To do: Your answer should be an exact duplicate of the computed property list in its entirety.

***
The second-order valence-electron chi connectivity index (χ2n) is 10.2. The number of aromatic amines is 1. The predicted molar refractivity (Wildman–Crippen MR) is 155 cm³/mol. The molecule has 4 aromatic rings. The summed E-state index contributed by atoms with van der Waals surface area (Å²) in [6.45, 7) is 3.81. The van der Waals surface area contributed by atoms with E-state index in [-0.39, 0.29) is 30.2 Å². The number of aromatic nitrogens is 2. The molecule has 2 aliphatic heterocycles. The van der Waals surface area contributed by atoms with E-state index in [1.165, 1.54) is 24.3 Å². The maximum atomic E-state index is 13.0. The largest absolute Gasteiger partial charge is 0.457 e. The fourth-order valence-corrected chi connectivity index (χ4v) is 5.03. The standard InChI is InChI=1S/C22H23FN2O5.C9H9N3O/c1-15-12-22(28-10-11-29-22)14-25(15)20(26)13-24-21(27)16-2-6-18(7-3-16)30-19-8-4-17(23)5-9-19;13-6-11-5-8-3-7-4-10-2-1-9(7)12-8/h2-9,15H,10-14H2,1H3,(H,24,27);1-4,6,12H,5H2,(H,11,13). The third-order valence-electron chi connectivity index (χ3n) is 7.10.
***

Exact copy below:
The second-order valence-electron chi connectivity index (χ2n) is 10.2. The number of aromatic amines is 1. The predicted molar refractivity (Wildman–Crippen MR) is 155 cm³/mol. The molecule has 4 aromatic rings. The summed E-state index contributed by atoms with van der Waals surface area (Å²) in [6.45, 7) is 3.81. The van der Waals surface area contributed by atoms with E-state index in [-0.39, 0.29) is 30.2 Å². The number of aromatic nitrogens is 2. The molecule has 2 aliphatic heterocycles. The van der Waals surface area contributed by atoms with E-state index in [1.165, 1.54) is 24.3 Å². The maximum atomic E-state index is 13.0. The largest absolute Gasteiger partial charge is 0.457 e. The fourth-order valence-corrected chi connectivity index (χ4v) is 5.03. The standard InChI is InChI=1S/C22H23FN2O5.C9H9N3O/c1-15-12-22(28-10-11-29-22)14-25(15)20(26)13-24-21(27)16-2-6-18(7-3-16)30-19-8-4-17(23)5-9-19;13-6-11-5-8-3-7-4-10-2-1-9(7)12-8/h2-9,15H,10-14H2,1H3,(H,24,27);1-4,6,12H,5H2,(H,11,13). The third-order valence-electron chi connectivity index (χ3n) is 7.10.